“Substantially reducing the size and footprint of the company by spinning off AWS may help to mitigate [additional scrutiny under a future administration],” Wilson said. “So, while it’s not the primary consideration, the partisan political climate is one factor shaping Amazon’s decisions on how to structure itself going forward.”
However, if Amazon can simply keep its nose clean, it might be able to avert antitrust action altogether, Wilmoth said.
“I’m in West Virginia. Here, we say, ‘Hogs feed, but pigs die,’” he said. “If [Amazon is] a hog and continues to grow nicely and [doesn’t] get too aggressive, they will thrive, they’ll feed. If they overreach, the government will eventually perhaps intervene and cut them up.”
The case against spinning off AWS
The argument against spinning off AWS centers on lack of motivation, evidence and precedent.
Melissa Burdick, a 10-year Amazon veteran who is now co-founder and president of ecommerce platform Pacvue, said she doesn’t expect Amazon to spin off AWS unless it is forced to by the government.
“I think Amazon will fight tooth and nail [against being broken up],” she said, adding that we’re already seeing Amazon proactively talk about what a small percentage of retail it controls as a means to that end.
Warren’s campaign did not respond to a request for comment, but the plan posted on her website says she would “appoint regulators committed to reversing illegal and anti-competitive tech mergers,” like Amazon’s deals with Whole Foods and Zappos.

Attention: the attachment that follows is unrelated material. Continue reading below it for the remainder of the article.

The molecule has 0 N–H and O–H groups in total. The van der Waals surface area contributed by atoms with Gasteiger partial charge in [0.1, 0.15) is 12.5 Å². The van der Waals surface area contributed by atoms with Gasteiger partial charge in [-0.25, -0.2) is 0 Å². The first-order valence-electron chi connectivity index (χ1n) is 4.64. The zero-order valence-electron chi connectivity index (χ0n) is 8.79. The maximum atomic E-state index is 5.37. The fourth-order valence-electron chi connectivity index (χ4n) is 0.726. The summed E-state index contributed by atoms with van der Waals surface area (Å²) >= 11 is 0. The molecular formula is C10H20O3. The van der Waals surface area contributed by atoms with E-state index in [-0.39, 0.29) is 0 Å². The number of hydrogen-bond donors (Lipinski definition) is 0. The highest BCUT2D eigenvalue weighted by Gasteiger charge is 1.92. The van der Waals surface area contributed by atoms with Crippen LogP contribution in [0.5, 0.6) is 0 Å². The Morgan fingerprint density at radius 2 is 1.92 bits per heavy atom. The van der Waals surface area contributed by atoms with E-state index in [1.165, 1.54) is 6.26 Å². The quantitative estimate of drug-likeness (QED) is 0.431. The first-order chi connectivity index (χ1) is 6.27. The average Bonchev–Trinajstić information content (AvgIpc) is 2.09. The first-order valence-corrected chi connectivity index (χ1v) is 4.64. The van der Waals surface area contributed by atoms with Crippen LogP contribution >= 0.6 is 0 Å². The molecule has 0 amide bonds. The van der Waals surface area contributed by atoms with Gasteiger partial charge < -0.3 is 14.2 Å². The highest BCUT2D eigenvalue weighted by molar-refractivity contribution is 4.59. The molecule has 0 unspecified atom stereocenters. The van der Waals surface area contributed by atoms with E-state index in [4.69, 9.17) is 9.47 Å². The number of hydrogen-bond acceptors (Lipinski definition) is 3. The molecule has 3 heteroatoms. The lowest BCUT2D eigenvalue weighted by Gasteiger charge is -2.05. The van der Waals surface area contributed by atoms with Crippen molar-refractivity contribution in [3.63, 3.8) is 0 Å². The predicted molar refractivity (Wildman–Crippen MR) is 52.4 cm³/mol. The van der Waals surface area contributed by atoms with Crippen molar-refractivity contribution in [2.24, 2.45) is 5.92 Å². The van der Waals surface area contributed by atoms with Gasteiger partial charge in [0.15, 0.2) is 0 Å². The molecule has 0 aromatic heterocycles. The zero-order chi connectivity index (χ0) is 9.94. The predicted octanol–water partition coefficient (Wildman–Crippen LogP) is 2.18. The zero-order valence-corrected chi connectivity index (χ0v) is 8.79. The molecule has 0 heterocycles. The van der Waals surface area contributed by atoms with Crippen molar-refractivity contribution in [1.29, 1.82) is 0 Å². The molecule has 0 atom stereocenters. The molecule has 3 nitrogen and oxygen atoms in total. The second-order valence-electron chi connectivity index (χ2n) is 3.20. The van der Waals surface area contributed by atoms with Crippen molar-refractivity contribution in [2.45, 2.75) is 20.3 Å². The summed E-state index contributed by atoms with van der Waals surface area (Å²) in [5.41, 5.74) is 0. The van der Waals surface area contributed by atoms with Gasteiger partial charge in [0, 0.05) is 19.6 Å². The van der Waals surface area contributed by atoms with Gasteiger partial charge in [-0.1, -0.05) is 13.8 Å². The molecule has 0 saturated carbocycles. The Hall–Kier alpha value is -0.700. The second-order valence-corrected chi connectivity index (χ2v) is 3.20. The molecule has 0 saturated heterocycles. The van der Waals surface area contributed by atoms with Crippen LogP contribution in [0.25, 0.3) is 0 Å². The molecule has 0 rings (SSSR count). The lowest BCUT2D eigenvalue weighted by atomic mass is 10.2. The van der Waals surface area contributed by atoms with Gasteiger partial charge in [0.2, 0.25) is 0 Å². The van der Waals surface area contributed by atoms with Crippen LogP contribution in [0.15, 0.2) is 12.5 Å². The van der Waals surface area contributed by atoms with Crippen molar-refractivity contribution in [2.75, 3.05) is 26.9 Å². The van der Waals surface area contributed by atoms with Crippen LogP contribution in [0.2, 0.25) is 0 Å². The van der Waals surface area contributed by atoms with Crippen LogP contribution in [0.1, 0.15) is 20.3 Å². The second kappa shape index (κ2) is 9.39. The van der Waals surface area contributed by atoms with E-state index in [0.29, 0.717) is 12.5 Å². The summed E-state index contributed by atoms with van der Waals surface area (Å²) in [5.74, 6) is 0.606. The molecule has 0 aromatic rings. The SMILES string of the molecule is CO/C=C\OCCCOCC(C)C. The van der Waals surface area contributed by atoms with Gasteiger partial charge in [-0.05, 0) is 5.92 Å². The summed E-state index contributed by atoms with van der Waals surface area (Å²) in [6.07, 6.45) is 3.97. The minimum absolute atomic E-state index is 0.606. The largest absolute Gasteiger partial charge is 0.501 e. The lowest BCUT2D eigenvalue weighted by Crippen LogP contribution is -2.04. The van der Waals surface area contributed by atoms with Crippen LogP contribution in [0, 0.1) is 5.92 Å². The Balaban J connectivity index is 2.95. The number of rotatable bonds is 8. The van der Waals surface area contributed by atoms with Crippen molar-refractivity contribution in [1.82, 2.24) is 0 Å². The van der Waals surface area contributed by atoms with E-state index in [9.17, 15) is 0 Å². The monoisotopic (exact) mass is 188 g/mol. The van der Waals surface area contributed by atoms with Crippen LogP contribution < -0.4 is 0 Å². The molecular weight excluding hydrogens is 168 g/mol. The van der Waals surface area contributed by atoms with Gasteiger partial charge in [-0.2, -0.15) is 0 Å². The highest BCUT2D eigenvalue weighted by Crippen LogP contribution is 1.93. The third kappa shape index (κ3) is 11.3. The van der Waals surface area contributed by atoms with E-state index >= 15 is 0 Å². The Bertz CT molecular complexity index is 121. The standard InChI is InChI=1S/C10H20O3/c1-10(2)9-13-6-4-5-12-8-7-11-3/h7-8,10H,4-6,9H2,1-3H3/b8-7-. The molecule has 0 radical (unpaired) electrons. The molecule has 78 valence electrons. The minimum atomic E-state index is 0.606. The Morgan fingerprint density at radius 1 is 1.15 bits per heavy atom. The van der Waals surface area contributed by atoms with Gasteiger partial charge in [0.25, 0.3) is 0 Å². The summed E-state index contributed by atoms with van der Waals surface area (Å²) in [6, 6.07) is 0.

Yet the $400-billion question is whether Amazon is, in fact, anti-competitive. According to the Federal Trade Commission, that would mean behaving in a way that “[reduces] competition and [leads] to higher prices, reduced quality or levels of service or less innovation.”
“It is important to note that it is not illegal for a company to have a monopoly, to charge ‘high prices’ or to try to achieve a monopoly position by aggressive methods,” the FTC’s website says of anti-competitive behavior. “A company violates the law only if it tries to maintain or acquire a monopoly through unreasonable methods.”
Anindya Ghose, professor of business at NYU’s Stern School of Business, said Amazon is not doing that and questioned why the government would look at a company unless there was misconduct.
“What [is Amazon] doing that is wrong?” he said, “in any sort of legal or ethical or moral way?”
He pointed to Amazon’s share of the U.S. ecommerce and retail markets—48% and around 11%, respectively.